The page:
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“At the moment if you’re an app developer and you want to make something that works with a Philips Hue or Nest, there’s another API.  You have all these different interfaces to work with and it becomes complicated so we want to harmonize that in a single environment platform, and so the Wunderbar is an introduction to that platform as well,” Bond said.

Sounds like this is just the beginning and definitely a company to watch in 2014.

  • What are you talking about? In the article it says “The company says that while device manufacturers are coming out with their own devices, like Nest and Philips Hue, they aren’t opening up their API’s fully” yet those two companies publicly committed to public API. My app (Lightbow) controls both Philips Hue (and Iris/Aura/Bloom/LightStrips, etc) as well as Belkin WeMo using their publicly-available frameworks. Yes, there are others such as LIFX that are not ready yet, but they plan on releasing an API in the next six months.

    • Hi Lightbow,

      Thank you for your comment! You are absolutely right. Belkin and Philips have great APIs. Nest promised to deliver one at end of last year, but I suspect that we will have to wait a little following the google purchase. Sadly, Belkin also publicly announced they may be withdrawing their Open API following a security breach. The Philips API is great but currently only works for devices shared within the same network. I would like that same functionality to be available remotely (without compromising security).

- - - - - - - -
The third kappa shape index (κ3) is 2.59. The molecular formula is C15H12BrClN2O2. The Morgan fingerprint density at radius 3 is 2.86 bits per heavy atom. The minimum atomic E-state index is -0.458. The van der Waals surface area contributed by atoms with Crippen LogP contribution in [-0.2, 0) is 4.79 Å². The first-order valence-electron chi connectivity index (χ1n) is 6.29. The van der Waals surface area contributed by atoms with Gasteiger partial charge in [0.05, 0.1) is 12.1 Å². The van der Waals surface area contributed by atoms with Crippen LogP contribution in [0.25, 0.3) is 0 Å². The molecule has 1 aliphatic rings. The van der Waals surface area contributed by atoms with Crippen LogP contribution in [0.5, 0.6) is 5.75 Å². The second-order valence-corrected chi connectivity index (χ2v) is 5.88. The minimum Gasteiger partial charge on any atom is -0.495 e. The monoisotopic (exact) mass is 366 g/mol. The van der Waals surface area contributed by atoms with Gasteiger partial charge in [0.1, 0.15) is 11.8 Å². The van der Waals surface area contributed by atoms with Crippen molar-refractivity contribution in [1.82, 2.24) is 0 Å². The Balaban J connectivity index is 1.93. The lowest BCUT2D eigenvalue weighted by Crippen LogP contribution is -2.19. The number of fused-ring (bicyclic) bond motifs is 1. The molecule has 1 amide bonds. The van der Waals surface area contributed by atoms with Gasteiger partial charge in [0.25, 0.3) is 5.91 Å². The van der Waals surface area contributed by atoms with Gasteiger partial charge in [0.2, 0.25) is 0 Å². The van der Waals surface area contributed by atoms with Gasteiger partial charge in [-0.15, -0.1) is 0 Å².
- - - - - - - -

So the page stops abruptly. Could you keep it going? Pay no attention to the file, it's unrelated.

I would like to grab a quick opinion from you if I may. How much effort is it to continually integrate new APIs into your apps? How will your development process be when you want to connect to say 50 devices from different manufacturers? Would value your opinion

      Many thanks

      Paul Hopton

      • I have my code very compartmentalized, so that when I want to add a new hardware vendor, it’s actually pretty easy. All my Philips code is contained in a specific Philips controller object. There’s a separate WeMo object that contains all the Belkin code. Both objects have the exact same interface (reporting their hardware capabilities, getting and setting light states, etc) so when I add LIFX (for example, it’s just a matter of mapping my existing calls to whatever they name their calls. Obviously it’s not always that simple. Even within the Philips universe I have code to make sure color conversions happen between various bulb types, but overall, it’s very manageable. I’d happily do five, but not fifty, you know? (Hurry up, LIFX & ilumi!) The hard part will be finding a way to provide the user with consistent user interface while still exposing the latest unique features of each bulb and not dumbing down to some lowest common denominator.

        Maybe in a few years we’ll have a standard idea (or API) of what a connected light bulb should do, but right now they have some major differences in how they treat colors, groups, schedules, etc. As a developer it sure would be easier to have one standard universal API, but it’s way too early for that. It’s the Wild West!

          • Thanks Paul! I live for demos. Great work. Shoot me an email privately if you want to brainstorm what’s going on with Philips color calibration or latency. I’ve been working in that area for a few months and may be able to help. It’s clear that the Philips hue spectrum is different from Philips Bloom/Iris/Aura/LightStrips/etc and Lightbow 1.4 has some calibration features to prevent the insane case where a hue command for 80° gives you green on your Philips Bloom but orange on your Philips Hue. (Screenshot attached)

            Good luck on your WunderBar project as well!